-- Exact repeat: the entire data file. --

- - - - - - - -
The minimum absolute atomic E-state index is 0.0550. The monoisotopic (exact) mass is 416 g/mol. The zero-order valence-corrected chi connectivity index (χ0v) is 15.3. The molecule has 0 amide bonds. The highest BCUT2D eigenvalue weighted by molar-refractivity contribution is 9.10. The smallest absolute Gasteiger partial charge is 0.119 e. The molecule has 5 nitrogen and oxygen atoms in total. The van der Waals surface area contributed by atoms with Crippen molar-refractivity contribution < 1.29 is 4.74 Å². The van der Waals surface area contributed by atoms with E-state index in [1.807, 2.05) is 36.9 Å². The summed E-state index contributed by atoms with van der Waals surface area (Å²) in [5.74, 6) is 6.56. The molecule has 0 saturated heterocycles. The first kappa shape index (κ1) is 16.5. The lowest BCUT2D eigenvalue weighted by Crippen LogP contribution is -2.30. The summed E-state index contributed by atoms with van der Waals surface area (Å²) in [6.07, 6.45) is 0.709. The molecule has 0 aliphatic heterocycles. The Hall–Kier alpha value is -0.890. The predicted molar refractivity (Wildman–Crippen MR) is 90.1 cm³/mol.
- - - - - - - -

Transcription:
The minimum absolute atomic E-state index is 0.0550. The monoisotopic (exact) mass is 416 g/mol. The zero-order valence-corrected chi connectivity index (χ0v) is 15.3. The molecule has 0 amide bonds. The highest BCUT2D eigenvalue weighted by molar-refractivity contribution is 9.10. The smallest absolute Gasteiger partial charge is 0.119 e. The molecule has 5 nitrogen and oxygen atoms in total. The van der Waals surface area contributed by atoms with Crippen molar-refractivity contribution < 1.29 is 4.74 Å². The van der Waals surface area contributed by atoms with E-state index in [1.807, 2.05) is 36.9 Å². The summed E-state index contributed by atoms with van der Waals surface area (Å²) in [5.74, 6) is 6.56. The molecule has 0 saturated heterocycles. The first kappa shape index (κ1) is 16.5. The lowest BCUT2D eigenvalue weighted by Crippen LogP contribution is -2.30. The summed E-state index contributed by atoms with van der Waals surface area (Å²) in [6.07, 6.45) is 0.709. The molecule has 0 aliphatic heterocycles. The Hall–Kier alpha value is -0.890. The predicted molar refractivity (Wildman–Crippen MR) is 90.1 cm³/mol.